Ham chips are life, the rest is just details. At least, that’s what part of my brain believes, sensitized to the glamour and ecstasy of a fancy, crisp chip dusted with Iberico ham flavor. I’m usually tempted by these crunchy bites on Wednesdays when I pass the only store I know of around here that sells them, Cooper’s Corner. I work in town, make some drop offs, and then usually have to return home to do some writing for school and/or one of my missives to you all. It’s typically a long day and I’m often low-level anxious about everything working smoothly.
As an emotional eater, I spent much of my childhood/early adulthood leaning on food to help me cope with any minor stressor or celebrate any success. Though mostly in recovery from food addiction, sometimes I experience intense cravings for food that I just give in to. Lately, the ham chips have been beckoning but there’s a long list of other contenders that “come hither” me in food shops: blue cheese, popcorn, frosted cookies, sheet cake, Entenmann's donuts, or any attempt at tiramisu.
Having a sensitive body, in my early twenties as soon I began to really binge on these foods, I began to suffer immediately, getting infections that wouldn’t go away, digestive troubles, and dealing with extra anxiety and depression. I’m kind of lucky because I received signals that helped condition me away from behaviors that would ultimately lead to more serious chronic illness. Diabetes runs in my family. I guarantee with this sweet tooth, I’d be on that highway if it weren’t for the intense feedback I’ve already received from my organs. That said, food cravings are just one of the ways this toxic culture can hijack our autonomy. Though my desires for sheet cake have quieted, they are still there, every time I see a piece in real life. I have to actively resist these urges to stay well. I like to think I am gifted with sensitive taste buds. It makes food a powerful experience and yet, the talons can get too deep.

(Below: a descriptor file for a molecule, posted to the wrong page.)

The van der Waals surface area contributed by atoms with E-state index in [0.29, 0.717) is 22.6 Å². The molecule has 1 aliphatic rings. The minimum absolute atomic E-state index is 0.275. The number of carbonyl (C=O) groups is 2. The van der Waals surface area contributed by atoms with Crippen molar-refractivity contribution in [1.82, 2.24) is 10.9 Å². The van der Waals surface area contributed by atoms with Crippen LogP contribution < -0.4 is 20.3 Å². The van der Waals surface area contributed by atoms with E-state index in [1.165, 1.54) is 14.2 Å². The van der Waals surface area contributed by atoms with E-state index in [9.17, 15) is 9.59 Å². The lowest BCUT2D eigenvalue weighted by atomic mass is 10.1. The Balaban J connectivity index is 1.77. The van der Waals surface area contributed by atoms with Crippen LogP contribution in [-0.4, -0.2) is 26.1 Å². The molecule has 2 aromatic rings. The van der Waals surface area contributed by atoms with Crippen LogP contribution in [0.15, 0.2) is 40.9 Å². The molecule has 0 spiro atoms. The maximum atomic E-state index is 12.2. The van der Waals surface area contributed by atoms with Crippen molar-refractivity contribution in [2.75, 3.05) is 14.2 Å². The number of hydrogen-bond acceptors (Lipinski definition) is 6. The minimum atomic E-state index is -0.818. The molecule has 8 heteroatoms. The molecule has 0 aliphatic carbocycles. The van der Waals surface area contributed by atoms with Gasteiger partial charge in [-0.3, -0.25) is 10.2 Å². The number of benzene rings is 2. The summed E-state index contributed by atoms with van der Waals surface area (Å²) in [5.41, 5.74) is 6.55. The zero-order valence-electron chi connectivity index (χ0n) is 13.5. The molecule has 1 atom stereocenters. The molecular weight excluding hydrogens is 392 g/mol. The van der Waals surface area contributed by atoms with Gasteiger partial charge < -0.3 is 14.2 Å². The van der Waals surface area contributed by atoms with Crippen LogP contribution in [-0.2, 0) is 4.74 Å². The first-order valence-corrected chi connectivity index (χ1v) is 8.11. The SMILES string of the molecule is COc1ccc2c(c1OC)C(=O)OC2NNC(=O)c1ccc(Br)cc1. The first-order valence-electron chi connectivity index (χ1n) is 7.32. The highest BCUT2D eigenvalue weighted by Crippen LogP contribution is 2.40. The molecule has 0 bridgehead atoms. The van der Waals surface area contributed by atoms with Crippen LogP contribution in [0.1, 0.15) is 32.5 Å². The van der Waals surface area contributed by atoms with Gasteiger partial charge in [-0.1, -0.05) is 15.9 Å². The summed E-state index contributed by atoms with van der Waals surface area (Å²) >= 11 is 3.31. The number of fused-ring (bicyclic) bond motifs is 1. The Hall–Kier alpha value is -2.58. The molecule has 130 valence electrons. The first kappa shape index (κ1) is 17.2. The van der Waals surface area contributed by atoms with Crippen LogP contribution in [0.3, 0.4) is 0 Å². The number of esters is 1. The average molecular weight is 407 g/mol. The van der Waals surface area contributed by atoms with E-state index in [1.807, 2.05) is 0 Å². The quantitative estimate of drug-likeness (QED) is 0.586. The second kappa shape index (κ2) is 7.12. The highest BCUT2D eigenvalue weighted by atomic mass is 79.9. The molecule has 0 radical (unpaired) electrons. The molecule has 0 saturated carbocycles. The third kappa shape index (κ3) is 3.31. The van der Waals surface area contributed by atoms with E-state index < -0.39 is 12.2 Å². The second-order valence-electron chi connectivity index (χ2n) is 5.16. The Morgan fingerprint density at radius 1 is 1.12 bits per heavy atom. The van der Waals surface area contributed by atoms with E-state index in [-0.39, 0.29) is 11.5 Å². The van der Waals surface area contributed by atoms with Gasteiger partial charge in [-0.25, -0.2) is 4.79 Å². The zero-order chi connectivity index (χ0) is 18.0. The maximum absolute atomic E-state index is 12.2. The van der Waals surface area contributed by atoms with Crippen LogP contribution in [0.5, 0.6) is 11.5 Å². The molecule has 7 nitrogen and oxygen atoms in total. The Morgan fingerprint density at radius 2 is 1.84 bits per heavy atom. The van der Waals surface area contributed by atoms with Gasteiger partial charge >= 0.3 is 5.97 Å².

I’m not the only one. I listen to a podcast about secrets. People just call in and offer their skeletons, sometimes anonymously, sometimes on a first name basis. I listened to one recently when a woman called in and shared, “I just ate a whole pint of Ben and Jerry’s ice cream and I am a phD student in nutrition, studying the obesity epidemic.” The cards are stacked against us, even when we have the information.
It’s not just the rampant availability of hyperpalatable foods that makes resistance to junk challenging (and in other cases lack of access to fresh fruits and vegetables), but the pressure cooker that is modern living. The abundance of stress in most of our lives actually rewires our brains away from deliberate and intentional action towards reactive and impulsive choices.
Neuroscience tells us we’ve got sections of our brain that operate different aspects of our behavior. The prefrontal cortex (PFC), in the foremost part of the brain, handles the “executive functions” including long-term decision making, prosocial behavior, planning, self-control, time management, and organization. The amygdala, governs the brain’s reward circuitry, emotional memory, fear conditioning, and impulsivity. Though the amygdala does good work, it’s understood as a less “mature” or “primitive” part of our brain that, when left in charge, may underlie addictive and impulsive tendencies.